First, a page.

The Expectation Motive is also critical in consumer activities involving gambling, where outcomes are uncertain. In the case of gambling and wagering, the consumer has to believe that he/she has a unique quality, trait or attribute that allows them to beat the odds, in spite of all the people who have not beaten the odds. In this case, the Expectation motive is referred to as "luck." Expectation is a strong, powerful and motivating force in human behavior that assists individuals in dealing with the future


As in any needs hierarchy or needs structure, there is an order or arrangement, in which there are needs or motives which are dominant and powerful and other needs and motives which are less dominant or less powerful. The structure of the motive hierarchy that has been discussed here is seen in Figure 2, with the most dominant or powerful motives at the bottom of the pyramid, and the weaker motives at the top.




This theory of consumer behavior has been derived from research. The research methodology has been described above. It is a three step process involving Visualization * Relaxation * Repetition. As noted above, it relies heavily upon visualization. The motivational hierarchy was developed out of practice and in reality, and has led marketers directly to actionable results and recommendations. Many questions regarding consumer choice, loyalty, brand awareness, commitment, new product design, interior design and merchandising and many other consumer activities have been addressed. And as individual motives are quantified in attitude surveys or questionnaire formats and the data is collected, each motive and emotion can be verified through factor analysis and other statistical methods.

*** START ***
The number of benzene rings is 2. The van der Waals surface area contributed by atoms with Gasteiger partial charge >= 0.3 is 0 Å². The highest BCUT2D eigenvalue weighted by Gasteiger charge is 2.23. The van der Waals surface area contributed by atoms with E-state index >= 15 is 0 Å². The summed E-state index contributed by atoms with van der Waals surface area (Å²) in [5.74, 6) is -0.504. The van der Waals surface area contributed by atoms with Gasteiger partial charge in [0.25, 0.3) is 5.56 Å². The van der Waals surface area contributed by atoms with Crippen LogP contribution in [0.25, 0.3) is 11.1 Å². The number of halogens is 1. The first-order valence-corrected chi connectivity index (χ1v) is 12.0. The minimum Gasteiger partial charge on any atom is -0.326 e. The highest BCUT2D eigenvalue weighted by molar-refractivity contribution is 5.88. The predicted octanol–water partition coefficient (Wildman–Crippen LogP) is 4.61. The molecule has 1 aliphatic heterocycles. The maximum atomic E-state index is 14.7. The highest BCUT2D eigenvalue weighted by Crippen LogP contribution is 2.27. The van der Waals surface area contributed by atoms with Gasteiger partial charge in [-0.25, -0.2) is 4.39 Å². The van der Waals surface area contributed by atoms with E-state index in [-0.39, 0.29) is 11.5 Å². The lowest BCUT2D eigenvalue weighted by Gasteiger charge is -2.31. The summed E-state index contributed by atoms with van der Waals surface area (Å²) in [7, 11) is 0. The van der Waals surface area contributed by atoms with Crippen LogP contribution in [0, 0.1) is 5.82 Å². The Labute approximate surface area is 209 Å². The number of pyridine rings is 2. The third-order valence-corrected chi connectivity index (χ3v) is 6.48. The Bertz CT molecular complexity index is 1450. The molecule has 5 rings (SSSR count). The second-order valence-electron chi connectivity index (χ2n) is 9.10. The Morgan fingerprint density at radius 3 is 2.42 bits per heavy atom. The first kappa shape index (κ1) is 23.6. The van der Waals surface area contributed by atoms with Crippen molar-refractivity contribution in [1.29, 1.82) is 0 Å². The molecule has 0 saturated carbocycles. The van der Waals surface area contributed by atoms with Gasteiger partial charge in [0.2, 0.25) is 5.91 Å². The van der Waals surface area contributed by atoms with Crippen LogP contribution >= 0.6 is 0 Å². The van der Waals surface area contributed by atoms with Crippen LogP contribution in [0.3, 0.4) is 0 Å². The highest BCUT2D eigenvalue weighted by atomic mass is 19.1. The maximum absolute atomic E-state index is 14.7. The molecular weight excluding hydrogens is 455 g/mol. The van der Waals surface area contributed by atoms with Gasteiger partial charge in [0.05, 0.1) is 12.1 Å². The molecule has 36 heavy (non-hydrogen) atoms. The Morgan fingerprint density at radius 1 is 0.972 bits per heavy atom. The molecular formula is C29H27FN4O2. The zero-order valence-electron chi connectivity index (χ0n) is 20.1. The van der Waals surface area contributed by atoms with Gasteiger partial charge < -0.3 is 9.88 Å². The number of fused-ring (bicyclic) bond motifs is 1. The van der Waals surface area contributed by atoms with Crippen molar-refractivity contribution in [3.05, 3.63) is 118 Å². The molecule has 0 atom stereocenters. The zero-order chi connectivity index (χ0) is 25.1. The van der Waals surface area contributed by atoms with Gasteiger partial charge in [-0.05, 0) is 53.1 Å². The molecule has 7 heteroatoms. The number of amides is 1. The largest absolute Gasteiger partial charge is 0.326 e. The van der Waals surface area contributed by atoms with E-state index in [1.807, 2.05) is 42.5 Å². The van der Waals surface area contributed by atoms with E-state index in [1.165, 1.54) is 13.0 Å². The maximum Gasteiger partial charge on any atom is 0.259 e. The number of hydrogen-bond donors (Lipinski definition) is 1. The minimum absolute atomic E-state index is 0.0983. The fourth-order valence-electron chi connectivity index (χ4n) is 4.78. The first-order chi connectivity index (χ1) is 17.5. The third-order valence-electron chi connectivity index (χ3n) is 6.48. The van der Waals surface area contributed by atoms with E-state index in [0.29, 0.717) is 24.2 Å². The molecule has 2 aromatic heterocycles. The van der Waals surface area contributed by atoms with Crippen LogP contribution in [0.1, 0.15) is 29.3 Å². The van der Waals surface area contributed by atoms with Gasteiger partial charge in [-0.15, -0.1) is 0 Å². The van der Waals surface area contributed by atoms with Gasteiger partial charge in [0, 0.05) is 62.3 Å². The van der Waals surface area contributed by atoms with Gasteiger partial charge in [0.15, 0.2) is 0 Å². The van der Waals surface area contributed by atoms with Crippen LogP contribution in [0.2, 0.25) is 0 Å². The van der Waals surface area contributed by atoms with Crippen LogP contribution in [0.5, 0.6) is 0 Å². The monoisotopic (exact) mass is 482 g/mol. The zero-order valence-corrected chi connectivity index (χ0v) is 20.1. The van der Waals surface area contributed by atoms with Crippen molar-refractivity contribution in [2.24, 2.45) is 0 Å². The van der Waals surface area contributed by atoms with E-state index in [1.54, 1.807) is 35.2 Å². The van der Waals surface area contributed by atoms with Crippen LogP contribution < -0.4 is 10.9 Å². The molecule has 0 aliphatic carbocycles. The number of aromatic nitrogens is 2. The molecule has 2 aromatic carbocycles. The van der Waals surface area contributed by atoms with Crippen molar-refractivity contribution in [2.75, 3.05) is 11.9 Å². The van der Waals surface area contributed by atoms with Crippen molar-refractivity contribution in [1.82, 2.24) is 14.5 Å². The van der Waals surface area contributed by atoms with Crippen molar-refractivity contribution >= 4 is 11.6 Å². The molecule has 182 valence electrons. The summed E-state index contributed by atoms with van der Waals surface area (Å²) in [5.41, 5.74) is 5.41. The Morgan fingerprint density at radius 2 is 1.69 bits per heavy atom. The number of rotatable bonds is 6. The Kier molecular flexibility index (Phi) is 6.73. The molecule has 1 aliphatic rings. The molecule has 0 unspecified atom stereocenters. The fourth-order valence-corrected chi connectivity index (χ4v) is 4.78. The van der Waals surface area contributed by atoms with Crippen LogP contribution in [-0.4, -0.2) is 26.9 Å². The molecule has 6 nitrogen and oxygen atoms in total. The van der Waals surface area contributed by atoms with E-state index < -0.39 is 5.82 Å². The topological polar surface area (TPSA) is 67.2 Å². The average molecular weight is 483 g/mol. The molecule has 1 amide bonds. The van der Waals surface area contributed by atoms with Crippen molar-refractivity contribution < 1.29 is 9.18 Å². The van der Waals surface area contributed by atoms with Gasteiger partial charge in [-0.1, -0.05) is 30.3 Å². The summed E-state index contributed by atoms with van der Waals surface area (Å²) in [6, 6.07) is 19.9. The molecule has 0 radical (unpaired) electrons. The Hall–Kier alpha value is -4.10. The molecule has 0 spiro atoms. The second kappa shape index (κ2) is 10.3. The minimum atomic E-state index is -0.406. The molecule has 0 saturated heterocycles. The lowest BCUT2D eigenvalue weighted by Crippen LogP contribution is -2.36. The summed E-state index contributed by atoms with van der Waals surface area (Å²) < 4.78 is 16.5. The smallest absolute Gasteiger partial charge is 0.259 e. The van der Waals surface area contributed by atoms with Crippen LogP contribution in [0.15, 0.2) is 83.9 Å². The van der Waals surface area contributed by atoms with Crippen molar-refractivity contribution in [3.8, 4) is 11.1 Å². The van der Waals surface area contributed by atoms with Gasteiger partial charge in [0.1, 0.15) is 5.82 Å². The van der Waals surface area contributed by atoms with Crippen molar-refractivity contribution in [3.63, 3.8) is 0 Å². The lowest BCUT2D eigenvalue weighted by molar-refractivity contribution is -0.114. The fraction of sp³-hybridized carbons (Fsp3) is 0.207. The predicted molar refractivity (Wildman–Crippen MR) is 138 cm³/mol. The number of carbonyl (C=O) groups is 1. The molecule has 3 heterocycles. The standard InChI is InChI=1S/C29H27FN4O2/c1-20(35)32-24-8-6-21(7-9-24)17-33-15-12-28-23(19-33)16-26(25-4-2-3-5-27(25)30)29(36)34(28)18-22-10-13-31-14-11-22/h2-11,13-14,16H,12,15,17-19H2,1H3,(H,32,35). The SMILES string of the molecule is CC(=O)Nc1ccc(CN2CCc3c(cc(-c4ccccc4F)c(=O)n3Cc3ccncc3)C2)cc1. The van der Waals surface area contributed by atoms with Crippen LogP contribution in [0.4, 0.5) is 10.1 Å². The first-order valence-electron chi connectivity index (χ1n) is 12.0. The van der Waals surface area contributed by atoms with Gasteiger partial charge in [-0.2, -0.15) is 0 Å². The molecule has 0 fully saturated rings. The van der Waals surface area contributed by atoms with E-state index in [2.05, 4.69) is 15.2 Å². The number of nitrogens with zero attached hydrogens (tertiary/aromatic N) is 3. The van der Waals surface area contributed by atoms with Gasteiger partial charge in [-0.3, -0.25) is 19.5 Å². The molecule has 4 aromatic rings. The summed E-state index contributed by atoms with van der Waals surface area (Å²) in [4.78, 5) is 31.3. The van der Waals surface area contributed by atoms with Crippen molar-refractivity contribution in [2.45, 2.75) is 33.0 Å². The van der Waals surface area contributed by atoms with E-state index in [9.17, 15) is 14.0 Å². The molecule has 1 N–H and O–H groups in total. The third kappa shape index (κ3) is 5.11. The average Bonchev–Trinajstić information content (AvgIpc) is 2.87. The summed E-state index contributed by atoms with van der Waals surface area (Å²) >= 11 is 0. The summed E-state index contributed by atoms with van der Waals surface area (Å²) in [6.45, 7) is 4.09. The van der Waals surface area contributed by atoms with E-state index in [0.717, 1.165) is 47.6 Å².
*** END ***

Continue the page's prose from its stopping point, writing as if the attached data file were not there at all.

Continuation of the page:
In an effort to (1) support the observation that these motives were operational in consumer behaviors and (2) assess the relative strength of each motive, a study was carried out with 200 consumers who were volunteers. Subjects agreed to fill out a survey consisting of 124 items which asked general questions about lifestyle, beliefs and attitudes. These surveys were then subjected to factor analysis and rotated to simple structure. Seventeen factors emerged, which gave strong [Evidence that people do respond to questions designed to elicit responses about lifestyles, beliefs and attitudes in ways that are consistent with the motives that have been described.] support to the motives that have been described and which appeared in the following order, in terms of the percentage of variance contributed by each "motive." (See Table 2).

The implications for this research have obvious significance for the marketer in understanding his/her product or service. The motivations uncovered here add another dimension to understanding consumer behavior: an "unconscious" dimension. Further implications involve product and service design, positioning, product delivery, advertising and product development. The methodology has been used to explain unusual and atypical marketing occurrences such as the Elvis Presley phenomenon, which annually draws "pilgrims" from all over the world, and especially from Great Britain, Europe and Australia. However, it is only within the last two years that quantitative and empirical support has been derived for the motives that are believed to drive consumer behavior at the unconscious or irrational level.


In Table 3, the ten basic consumer motives can be seen as well as the various elements that are required to sustain each motive. From these elements (or the lack of them) emotions arise, and the emotions give rise to consumer benefits.

This approach examines the motivational and causal processes that reside in the unconscious, irrational side of the consumer. External reinforcers like money, greed, positioning, praise, status, etc. are valid factors, and they are also important. They are dealt with more specifically within the behavioral modification framework of reinforcement.



This emotional approach demonstrates a third dimension in advertising and marketing, which opens up new possibilities and frontiers within the whole spectrum of research into the unconscious side of consumer behavior.


Fleischman, Paul R., M.D. (1990) The Healing Spirit. New York, Paragon House.

Maddock, Richard C. (1980) Guilt, Immortality and Spiritual Survival. Medical Hypnoanalysis, pp.5-13, with R. O. Sexton, M.D.

Maslow, A. H. (1970) Motivation and Personality (2nd Ed.), New York: Harper and Row

Reis, Al and Trout, Jack (1981) Positioning: The Battle For Your Mind. New York, McGraw-Hill



Richard C. Maddock, Accudata, Inc.


E - European Advances in Consumer Research Volume 2 | 1995